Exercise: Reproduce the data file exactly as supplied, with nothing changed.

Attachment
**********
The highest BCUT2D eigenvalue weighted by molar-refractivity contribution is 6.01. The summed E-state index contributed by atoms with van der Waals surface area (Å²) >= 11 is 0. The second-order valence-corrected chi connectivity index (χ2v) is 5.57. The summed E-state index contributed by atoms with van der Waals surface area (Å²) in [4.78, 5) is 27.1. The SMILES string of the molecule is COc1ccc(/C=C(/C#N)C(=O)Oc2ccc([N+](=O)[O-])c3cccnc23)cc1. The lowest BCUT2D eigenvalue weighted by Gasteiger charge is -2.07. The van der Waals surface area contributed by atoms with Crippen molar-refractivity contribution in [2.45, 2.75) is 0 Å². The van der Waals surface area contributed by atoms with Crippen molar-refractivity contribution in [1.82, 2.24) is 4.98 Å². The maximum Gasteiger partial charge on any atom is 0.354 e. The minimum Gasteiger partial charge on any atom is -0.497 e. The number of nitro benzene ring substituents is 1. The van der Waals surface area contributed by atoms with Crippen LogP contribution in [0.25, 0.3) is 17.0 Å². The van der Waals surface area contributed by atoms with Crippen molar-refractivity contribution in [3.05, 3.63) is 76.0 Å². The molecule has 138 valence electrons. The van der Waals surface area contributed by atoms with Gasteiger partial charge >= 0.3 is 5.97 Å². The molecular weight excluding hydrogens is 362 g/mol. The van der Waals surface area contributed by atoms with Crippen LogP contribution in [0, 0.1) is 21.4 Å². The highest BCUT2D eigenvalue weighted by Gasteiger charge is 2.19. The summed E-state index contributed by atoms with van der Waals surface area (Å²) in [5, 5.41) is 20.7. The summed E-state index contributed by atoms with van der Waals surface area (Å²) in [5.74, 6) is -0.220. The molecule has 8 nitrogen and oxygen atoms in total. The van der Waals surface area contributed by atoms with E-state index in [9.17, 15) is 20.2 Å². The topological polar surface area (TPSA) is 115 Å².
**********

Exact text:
The highest BCUT2D eigenvalue weighted by molar-refractivity contribution is 6.01. The summed E-state index contributed by atoms with van der Waals surface area (Å²) >= 11 is 0. The second-order valence-corrected chi connectivity index (χ2v) is 5.57. The summed E-state index contributed by atoms with van der Waals surface area (Å²) in [4.78, 5) is 27.1. The SMILES string of the molecule is COc1ccc(/C=C(/C#N)C(=O)Oc2ccc([N+](=O)[O-])c3cccnc23)cc1. The lowest BCUT2D eigenvalue weighted by Gasteiger charge is -2.07. The van der Waals surface area contributed by atoms with Crippen molar-refractivity contribution in [2.45, 2.75) is 0 Å². The van der Waals surface area contributed by atoms with Crippen molar-refractivity contribution in [1.82, 2.24) is 4.98 Å². The maximum Gasteiger partial charge on any atom is 0.354 e. The minimum Gasteiger partial charge on any atom is -0.497 e. The number of nitro benzene ring substituents is 1. The van der Waals surface area contributed by atoms with Crippen LogP contribution in [0.25, 0.3) is 17.0 Å². The van der Waals surface area contributed by atoms with Crippen molar-refractivity contribution in [3.05, 3.63) is 76.0 Å². The molecule has 138 valence electrons. The van der Waals surface area contributed by atoms with Gasteiger partial charge >= 0.3 is 5.97 Å². The molecular weight excluding hydrogens is 362 g/mol. The van der Waals surface area contributed by atoms with Crippen LogP contribution in [0, 0.1) is 21.4 Å². The highest BCUT2D eigenvalue weighted by Gasteiger charge is 2.19. The summed E-state index contributed by atoms with van der Waals surface area (Å²) in [5, 5.41) is 20.7. The summed E-state index contributed by atoms with van der Waals surface area (Å²) in [5.74, 6) is -0.220. The molecule has 8 nitrogen and oxygen atoms in total. The van der Waals surface area contributed by atoms with E-state index in [9.17, 15) is 20.2 Å². The topological polar surface area (TPSA) is 115 Å².